TEXAS | Ben McKnight
As the 2023 growing season begins to wind down for several growers across Texas, it is now apparent that many similarities in the challenges that growers faced last year in the 2022 growing season were once again experienced this year.
For many parts of the state, rainfall received early in the growing season brought promise of better conditions, but around mid- to late-May, Mother Nature brought us another very hot and very dry summer. In the South, East and Central portions of the state, the majority of dryland fields have been yielding slightly below average to well below average in some cases. In contrast, many irrigated fields with timely and abundant irrigation capabilities have produced some fantastic yields.
As we transition into fall, it’s never too early to begin putting a game plan together for next year’s cotton crop. Fall and winter weed control continues to become increasingly important, especially when combatting herbicide-resistant weed populations. Many of the species with herbicide resistance across the state, including Palmer amaranth and tall waterhemp, can emerge and enter the reproductive life cycle very quickly. Keeping these weed pests from producing additional seed over the fall and winter prior to a killing freeze is a big step in the right direction for starting clean next year. Additionally, soil testing over the fall and winter months can assist in determining the plant nutrient needs going into the next growing season.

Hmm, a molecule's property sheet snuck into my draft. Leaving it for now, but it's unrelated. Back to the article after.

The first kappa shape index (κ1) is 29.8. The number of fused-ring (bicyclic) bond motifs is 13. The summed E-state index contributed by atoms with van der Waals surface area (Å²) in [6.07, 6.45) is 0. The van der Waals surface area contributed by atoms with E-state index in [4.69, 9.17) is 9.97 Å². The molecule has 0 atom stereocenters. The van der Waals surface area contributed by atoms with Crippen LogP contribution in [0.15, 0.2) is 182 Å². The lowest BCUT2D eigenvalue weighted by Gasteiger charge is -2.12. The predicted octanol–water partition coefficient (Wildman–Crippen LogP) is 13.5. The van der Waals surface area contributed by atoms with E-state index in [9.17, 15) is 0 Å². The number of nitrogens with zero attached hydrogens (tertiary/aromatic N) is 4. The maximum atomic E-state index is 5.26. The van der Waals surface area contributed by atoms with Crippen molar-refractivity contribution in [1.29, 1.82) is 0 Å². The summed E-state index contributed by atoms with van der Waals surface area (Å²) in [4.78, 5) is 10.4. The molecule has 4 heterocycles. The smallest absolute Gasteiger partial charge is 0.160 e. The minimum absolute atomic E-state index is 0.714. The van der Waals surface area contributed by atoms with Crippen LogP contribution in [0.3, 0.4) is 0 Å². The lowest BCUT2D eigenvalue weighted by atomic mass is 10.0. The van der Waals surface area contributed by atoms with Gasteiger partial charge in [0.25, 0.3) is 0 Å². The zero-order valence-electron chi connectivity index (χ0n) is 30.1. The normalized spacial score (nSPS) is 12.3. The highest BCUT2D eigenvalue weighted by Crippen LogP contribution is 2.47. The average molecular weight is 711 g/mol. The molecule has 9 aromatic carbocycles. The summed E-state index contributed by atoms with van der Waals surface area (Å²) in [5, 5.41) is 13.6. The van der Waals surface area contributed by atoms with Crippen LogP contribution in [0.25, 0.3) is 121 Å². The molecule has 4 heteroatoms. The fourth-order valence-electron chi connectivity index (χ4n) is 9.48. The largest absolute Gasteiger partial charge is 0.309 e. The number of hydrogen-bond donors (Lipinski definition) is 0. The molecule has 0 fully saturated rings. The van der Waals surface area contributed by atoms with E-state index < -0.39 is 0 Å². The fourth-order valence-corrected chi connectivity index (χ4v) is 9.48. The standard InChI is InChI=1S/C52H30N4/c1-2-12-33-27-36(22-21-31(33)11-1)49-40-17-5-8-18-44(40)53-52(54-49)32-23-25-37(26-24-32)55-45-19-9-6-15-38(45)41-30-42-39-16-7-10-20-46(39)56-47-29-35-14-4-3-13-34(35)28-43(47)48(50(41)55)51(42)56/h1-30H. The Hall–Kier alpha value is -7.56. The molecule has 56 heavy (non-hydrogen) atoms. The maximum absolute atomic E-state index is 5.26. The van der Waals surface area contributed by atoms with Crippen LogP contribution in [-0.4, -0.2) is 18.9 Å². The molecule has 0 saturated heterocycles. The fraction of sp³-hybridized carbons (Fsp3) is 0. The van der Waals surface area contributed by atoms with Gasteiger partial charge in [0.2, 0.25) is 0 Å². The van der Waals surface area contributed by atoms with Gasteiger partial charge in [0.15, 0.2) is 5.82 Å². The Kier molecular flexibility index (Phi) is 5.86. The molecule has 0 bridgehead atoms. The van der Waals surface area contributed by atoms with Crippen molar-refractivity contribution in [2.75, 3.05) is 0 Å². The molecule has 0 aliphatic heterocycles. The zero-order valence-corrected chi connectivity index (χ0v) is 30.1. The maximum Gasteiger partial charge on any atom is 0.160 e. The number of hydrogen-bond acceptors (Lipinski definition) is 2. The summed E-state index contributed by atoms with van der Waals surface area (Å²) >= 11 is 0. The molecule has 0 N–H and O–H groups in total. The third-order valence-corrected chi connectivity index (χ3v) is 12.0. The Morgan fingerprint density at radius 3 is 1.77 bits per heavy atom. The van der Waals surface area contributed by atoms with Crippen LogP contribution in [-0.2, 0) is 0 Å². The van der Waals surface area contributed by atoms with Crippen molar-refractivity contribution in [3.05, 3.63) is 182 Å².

One of the biggest decisions to begin considering in the next few months is which varieties to plant in 2024. Evaluating variety testing results can take much of the guesswork out of determining which varieties are performing consistently with yields and fiber quality in your area. In December, the Texas A&M RACE trial results will be published online at varietytesting.tamu.edu, and I encourage all growers to take a look at this year’s results to gather more information on commercial cotton variety performance in their area. firstname.lastname@example.org
NORTH CAROLINA | Guy Collins
As I write this Sept. 27, the North Carolina crop is highly variable, as is normal. As mentioned in my previous article in the September issue, I stated that August and September would be very telling. That has certainly been the case this year. Due to the late maturity of our crop (during July and early August), we were more reliant than normal on cooperative weather during August, specifically on timely rains.
For most of our cotton production area, August brought extreme heat and dry weather. One or two rains and milder temperatures would’ve likely had a much different outcome, but we can’t control the weather. August’s heat and dry weather rapidly accelerated maturity — to the point that most areas were too early rather than too late. Unfortunately, most cotton ceased blooming altogether with time left on the table to mature more blooms into bolls.
A few of the southernmost counties and a large portion of the Blacklands received some timely rains in August, and yields will reflect that. For the remaining majority of our acreage, yields will vary depending on soil type even within the same field, rainfall amounts and/or irrigation capabilities. Yields will likely range from 500 pounds to 700 pounds on the lower end and 900 pounds to 1,100 pounds on the upper end, with exceptions outside of that range. Most of what we have is a bottom crop, with little to no top crop in dryland areas impacted by drought. Thankfully, neither the remnants of Idalia, nor Ophelia, took much of our bottom crop from us.